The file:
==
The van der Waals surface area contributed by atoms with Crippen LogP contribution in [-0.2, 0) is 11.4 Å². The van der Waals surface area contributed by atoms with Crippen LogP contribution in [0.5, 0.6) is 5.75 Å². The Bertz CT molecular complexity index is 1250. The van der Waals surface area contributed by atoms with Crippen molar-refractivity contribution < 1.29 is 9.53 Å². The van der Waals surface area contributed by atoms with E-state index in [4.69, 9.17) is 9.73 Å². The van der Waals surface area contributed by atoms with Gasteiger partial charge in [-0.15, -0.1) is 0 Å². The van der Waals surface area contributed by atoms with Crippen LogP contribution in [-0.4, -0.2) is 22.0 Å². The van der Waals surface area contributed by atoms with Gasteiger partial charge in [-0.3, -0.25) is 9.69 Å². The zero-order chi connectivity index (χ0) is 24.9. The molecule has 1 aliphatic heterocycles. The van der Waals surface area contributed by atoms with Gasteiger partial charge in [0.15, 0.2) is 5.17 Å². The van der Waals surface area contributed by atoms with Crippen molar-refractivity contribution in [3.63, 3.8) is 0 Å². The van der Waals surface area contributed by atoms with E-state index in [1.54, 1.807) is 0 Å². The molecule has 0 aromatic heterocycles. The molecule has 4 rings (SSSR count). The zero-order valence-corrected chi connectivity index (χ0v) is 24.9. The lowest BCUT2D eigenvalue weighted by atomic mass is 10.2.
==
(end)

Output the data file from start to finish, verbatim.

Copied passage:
The van der Waals surface area contributed by atoms with Crippen LogP contribution in [-0.2, 0) is 11.4 Å². The van der Waals surface area contributed by atoms with Crippen LogP contribution in [0.5, 0.6) is 5.75 Å². The Bertz CT molecular complexity index is 1250. The van der Waals surface area contributed by atoms with Crippen molar-refractivity contribution < 1.29 is 9.53 Å². The van der Waals surface area contributed by atoms with E-state index in [4.69, 9.17) is 9.73 Å². The van der Waals surface area contributed by atoms with Gasteiger partial charge in [-0.15, -0.1) is 0 Å². The van der Waals surface area contributed by atoms with Crippen LogP contribution in [-0.4, -0.2) is 22.0 Å². The van der Waals surface area contributed by atoms with Gasteiger partial charge in [-0.3, -0.25) is 9.69 Å². The zero-order chi connectivity index (χ0) is 24.9. The molecule has 1 aliphatic heterocycles. The van der Waals surface area contributed by atoms with Gasteiger partial charge in [0.15, 0.2) is 5.17 Å². The van der Waals surface area contributed by atoms with Crippen molar-refractivity contribution in [3.63, 3.8) is 0 Å². The van der Waals surface area contributed by atoms with E-state index in [1.54, 1.807) is 0 Å². The molecule has 0 aromatic heterocycles. The molecule has 4 rings (SSSR count). The zero-order valence-corrected chi connectivity index (χ0v) is 24.9. The lowest BCUT2D eigenvalue weighted by atomic mass is 10.2.